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Artist of the Month
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May 2016
Mo Troper
"Beloved
"
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 Yes, you've heard the name Mo Troper before. Possibly as a part of Sancho and Your Rival, or maybe as a founder of blowing up label Good Cheer Records. Regardless, his recent release, late April's Beloved, has already reached levels of critical acclaim in just its first few days of actual release. And I'm adding to the pile - Beloved is one of the best new records to come out of Portland so far this year, and it's our new Album of the Month.

With a witty tongue and a sneering outlook on many things in life, Troper blares through Beloved's 13 tracks like an emotional Facebook feed. He, like the rest us, has shitty friends, a distaste for most social situations ("Star Wars") and a rollercoaster relationship with dating ("Princess," "Somebody Special"). He bitingly belts out his lyrics as if he's reliving every situation that's inspired him, making for a brashly heartfelt stock.

Beloved has received heavy comparisons to certain Elvis Costello albums and while that's fair in its own right, isn't entirely the whole case. The album does play into a Costello-esque domination of word play, but it holds a cult like influence closer to that of, say, the Get Up Kids and Saves the Day.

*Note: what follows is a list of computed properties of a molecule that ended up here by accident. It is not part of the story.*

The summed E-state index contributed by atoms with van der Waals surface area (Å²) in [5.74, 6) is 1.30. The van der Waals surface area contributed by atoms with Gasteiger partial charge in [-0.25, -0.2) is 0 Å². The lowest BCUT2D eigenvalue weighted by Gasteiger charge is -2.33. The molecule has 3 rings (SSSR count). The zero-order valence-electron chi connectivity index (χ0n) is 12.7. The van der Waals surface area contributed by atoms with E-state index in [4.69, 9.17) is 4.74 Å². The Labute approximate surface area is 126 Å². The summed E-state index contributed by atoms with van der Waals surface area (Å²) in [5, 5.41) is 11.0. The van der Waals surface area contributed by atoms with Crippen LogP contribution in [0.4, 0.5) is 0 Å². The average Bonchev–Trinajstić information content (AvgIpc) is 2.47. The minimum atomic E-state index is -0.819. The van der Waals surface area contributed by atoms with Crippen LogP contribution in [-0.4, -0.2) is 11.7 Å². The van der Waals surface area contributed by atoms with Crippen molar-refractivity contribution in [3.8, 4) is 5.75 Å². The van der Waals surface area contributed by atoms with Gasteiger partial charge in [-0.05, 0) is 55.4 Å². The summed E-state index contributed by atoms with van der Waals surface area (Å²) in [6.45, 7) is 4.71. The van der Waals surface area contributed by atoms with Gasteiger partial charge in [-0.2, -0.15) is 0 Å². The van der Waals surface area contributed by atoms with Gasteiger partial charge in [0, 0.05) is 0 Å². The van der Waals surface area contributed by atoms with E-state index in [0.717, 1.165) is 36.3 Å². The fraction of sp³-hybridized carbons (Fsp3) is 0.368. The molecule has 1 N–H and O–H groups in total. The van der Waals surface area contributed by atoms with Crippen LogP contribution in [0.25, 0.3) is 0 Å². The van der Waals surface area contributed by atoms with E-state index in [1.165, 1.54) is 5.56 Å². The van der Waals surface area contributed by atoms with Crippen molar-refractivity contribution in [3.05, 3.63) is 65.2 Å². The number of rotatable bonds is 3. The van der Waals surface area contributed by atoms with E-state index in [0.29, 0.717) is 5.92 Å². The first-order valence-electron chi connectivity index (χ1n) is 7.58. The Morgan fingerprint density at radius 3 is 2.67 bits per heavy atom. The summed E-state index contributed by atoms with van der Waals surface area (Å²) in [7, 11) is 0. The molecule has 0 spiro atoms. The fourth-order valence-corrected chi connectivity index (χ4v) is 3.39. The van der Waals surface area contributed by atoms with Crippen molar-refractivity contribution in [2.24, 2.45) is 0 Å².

For his first release on his own, Mo Troper has already established himself as a solid solo artist to follow. Beloved will inevitably be added to a list of "classics," and his next album is already baiting with anticipation.

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scene blog

Album Review: Hillstomp's "Darker the Night"

Album Review: Hillstomp's "Darker the Night"

 

"Now is time a for darker stuff!" yells Henry Kammerer, one-half of the Portland-based duo Hillstomp on the second track of their new album Darker the Night. And dark stuff is exactly what they give the listener.

The duo's third studio release - which will be available in stores July 20 - is crammed with 14 driving and dirty ballads of debauchery, and loaded with tales of embracing late night bouts of drinking, waking and repeating the process without the blink of an eye. The whole album has a very consistent brooding mood, with unique banjo rythms that take the forefront unashamed and relentless..

While firmly grounded in the blues, Hillstomp departs and adds many different influences, from folk to garage-punk, all expressed through a soulful intensity. Considering the band is known for its captivating live performances - replete with foot-stomping slide guitar riffs and John Johnson's ramshackle percussion hammering away on plastic buckets or whatever he can grab nearby, Darker the Night does not dissapoint, and invites everyone listening to join in and sing the songs of kissing the bottle and losing love without regret.

- Stirling Myles

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